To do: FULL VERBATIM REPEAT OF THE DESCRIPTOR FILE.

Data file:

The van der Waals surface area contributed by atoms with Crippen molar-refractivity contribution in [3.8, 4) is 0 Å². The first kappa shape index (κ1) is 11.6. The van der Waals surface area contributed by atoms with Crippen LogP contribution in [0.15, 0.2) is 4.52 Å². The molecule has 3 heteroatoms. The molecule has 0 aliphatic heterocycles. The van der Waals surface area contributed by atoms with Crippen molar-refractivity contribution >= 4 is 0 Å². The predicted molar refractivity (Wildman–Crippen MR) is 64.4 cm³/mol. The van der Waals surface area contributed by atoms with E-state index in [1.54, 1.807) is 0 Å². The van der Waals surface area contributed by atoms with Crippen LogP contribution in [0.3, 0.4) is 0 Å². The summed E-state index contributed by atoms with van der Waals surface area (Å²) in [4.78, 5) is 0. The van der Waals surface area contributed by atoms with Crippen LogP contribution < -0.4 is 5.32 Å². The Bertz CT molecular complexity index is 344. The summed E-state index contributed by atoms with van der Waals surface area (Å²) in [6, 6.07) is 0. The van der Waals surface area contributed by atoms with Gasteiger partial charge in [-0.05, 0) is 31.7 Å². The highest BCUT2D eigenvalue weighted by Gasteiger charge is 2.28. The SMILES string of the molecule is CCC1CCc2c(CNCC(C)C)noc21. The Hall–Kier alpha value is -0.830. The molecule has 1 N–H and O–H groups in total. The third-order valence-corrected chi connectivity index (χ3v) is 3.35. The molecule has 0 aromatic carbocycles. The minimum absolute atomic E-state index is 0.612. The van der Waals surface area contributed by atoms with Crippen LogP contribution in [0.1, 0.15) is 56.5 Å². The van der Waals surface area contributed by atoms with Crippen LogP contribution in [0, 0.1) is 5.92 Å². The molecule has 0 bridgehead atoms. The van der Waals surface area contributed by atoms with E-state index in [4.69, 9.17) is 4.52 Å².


The van der Waals surface area contributed by atoms with Crippen molar-refractivity contribution in [3.8, 4) is 0 Å². The first kappa shape index (κ1) is 11.6. The van der Waals surface area contributed by atoms with Crippen LogP contribution in [0.15, 0.2) is 4.52 Å². The molecule has 3 heteroatoms. The molecule has 0 aliphatic heterocycles. The van der Waals surface area contributed by atoms with Crippen molar-refractivity contribution >= 4 is 0 Å². The predicted molar refractivity (Wildman–Crippen MR) is 64.4 cm³/mol. The van der Waals surface area contributed by atoms with E-state index in [1.54, 1.807) is 0 Å². The van der Waals surface area contributed by atoms with Crippen LogP contribution in [0.3, 0.4) is 0 Å². The summed E-state index contributed by atoms with van der Waals surface area (Å²) in [4.78, 5) is 0. The van der Waals surface area contributed by atoms with Crippen LogP contribution < -0.4 is 5.32 Å². The Bertz CT molecular complexity index is 344. The summed E-state index contributed by atoms with van der Waals surface area (Å²) in [6, 6.07) is 0. The van der Waals surface area contributed by atoms with Gasteiger partial charge in [-0.05, 0) is 31.7 Å². The highest BCUT2D eigenvalue weighted by Gasteiger charge is 2.28. The SMILES string of the molecule is CCC1CCc2c(CNCC(C)C)noc21. The Hall–Kier alpha value is -0.830. The molecule has 1 N–H and O–H groups in total. The third-order valence-corrected chi connectivity index (χ3v) is 3.35. The molecule has 0 aromatic carbocycles. The minimum absolute atomic E-state index is 0.612. The van der Waals surface area contributed by atoms with Crippen LogP contribution in [0.1, 0.15) is 56.5 Å². The van der Waals surface area contributed by atoms with Crippen LogP contribution in [0, 0.1) is 5.92 Å². The molecule has 0 bridgehead atoms. The van der Waals surface area contributed by atoms with E-state index in [4.69, 9.17) is 4.52 Å².